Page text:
It's a Tom Twitter Twofer today! Perhaps unsurprisingly, Marvel Executive Editor and Twitter king Tom Brevoort took to tweeting on the topic of Marvel's offer to exchange unsold copies of the Blackest Night tie-ins that were part of DC's successful power-ring promotion for a rare Deadpool-themed variant-cover version of Siege #3. His opening statement:
I see there's a lot of chatter about our SIEGE #3 offer, so I have to ask the question: how is this bad? We're making no money on the deal (actually losing a little) but it will put some more much-needed cash in retailers' pockets, And if your retailer doesn't have these books in stock, excellent! Good on them, they ordered appropriate to their customer base. But while no retailer wants to hurt their relationship with DC, we've been hearing from lots of them that they're happy we're offering this. As for the stripping, that's all about making it cheaper for these guys to send the books back. But we'll take complete copies too. And sure, send the stripped insides to the troops--well done, you! They tend not to keep comics mint on the battlefield in the first place. And while we listed the titles we'd be taking--all of the "ring" books-- we never mentioned either DC or Blackest Night at all. Not a knock. And if DC wants to make their own offer, let 'em! That's cool too, if it frees up deadlocked capital for retailers to order new stuff.
As the responses -- many of them antagonistic -- from Brevoort's followers started floating in, a few prominent strains in the editor's thinking emerged. The one that struck me most stemmed from questions as to why these Blackest Night tie-ins, which came packaged with various Lantern Corps rings, were singled out for return, as opposed to Marvel's own Dark Reign tie-ins. Brevoort's argument hinged on the rings, which he appears to see as fundamentally deviating from the Direct Market's core mission of selling comic books, and thus making it harder for cash-strapped retailers to accurately gauge customer interest:
We heard from a number of retailers who got stuck with books chasing rings and decided to do something. We're not making any money on the deal, but we are helping our retailer partners during a tough economic time. Making sure that our retailers can keep the doors open if they tied up a lot of cash on inventory they can't move. We're doing this because we're in the business of selling content rather than Cracker Jack prizes. And we need retailers to be able to keep the lights on and afford to order next month's books. [Marvel won't be accepting trade-ins for unsold Dark Reign and The List books] because there, what we were selling and what the retailers were buying were the books. But DC can if they want to! Retailers ordered those books for the content--that's part of the job, knowing your clientele. I think smart retailers know how to gauge the interests of their clientele most of the time and order appropriately.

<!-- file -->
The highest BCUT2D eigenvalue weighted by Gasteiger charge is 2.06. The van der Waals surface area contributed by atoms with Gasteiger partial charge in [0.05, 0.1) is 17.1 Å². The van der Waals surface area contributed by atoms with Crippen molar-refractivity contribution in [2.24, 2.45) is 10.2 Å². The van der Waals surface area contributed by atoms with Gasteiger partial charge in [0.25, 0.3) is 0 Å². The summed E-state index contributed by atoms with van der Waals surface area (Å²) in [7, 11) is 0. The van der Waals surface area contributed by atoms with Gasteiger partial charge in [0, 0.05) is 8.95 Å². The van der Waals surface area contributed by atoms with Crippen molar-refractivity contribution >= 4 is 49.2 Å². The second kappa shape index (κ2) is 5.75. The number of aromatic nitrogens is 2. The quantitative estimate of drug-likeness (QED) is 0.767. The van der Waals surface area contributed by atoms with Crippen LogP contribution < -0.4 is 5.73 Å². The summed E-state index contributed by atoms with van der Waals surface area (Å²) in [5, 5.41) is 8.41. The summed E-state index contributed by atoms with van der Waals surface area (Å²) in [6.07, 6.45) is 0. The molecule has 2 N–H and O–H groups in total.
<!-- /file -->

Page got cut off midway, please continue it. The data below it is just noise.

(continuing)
My two cents? Plenty of retailers seem to be willing to go on the record both pro and con on the offer -- see this piece at Comics Alliance, for example -- so I'm not sure if fear "hurting their relationship" with either of the publishers involved is that much of an explanation for who's saying or not saying what, one way or the other. Also, I think it's pretty clear how people got the idea that this is something of a shot against DC and Blackest Night, given that no matter what the initial press release said or didn't say, the books it listed were all DC Blackest Night tie-ins. Finally, anyone who's gone to a comic shop knows that selling nerd-related tchotchkes and gewgaws is, for better or worse, an integral part of many stores' business model. So while the plastic rings undoubtedly introduced some unpredictability into retailers' monthly orders, I'm ultimately not sure how different it really was from predicting how interested readers would be in tie-ins that didn't come with toys -- or books with variant covers, for that matter.
That said, the notion expressed by some of Brevoort's Twitter interlocutors, that this is a conspiracy to get retailers to pull otherwise viable Blackest Night books off the stands, doesn't hold up to much scrutiny. A bird in the hand is worth two in the bush -- if retailers feel like they can sell their copies, why take money out of their own pockets and take a flyer on a random variant? Brevoort pretty much says this repeatedly. He also dispels the idea that stripping the covers is some sort of extra insult or attempt to suppress the books, rather than the usual postage-saving mechanism by which many publications are returned.
Of course, Brevoort wasn't the only industry figure to riff on the controversy. Blackest Night author and Earth 2 retailer Geoff Johns got in a little snark in response: "A Deadpool variant is anything but rare. Trust me. I own a store."
My question is this: If this is the comics biz's equivalent of this week's Jay Leno/Conan O'Brien controversy, who's who? On the one hand, Blackest Night's Hal Jordan is the heir to the Green Lantern mantle just like Conan inherited The Tonight Show, while Siege's Norman Osborn is nothing if not a cut-throat corporate type. On the other hand, Osborn's got funny red hair and Jordan's got a prominent chin...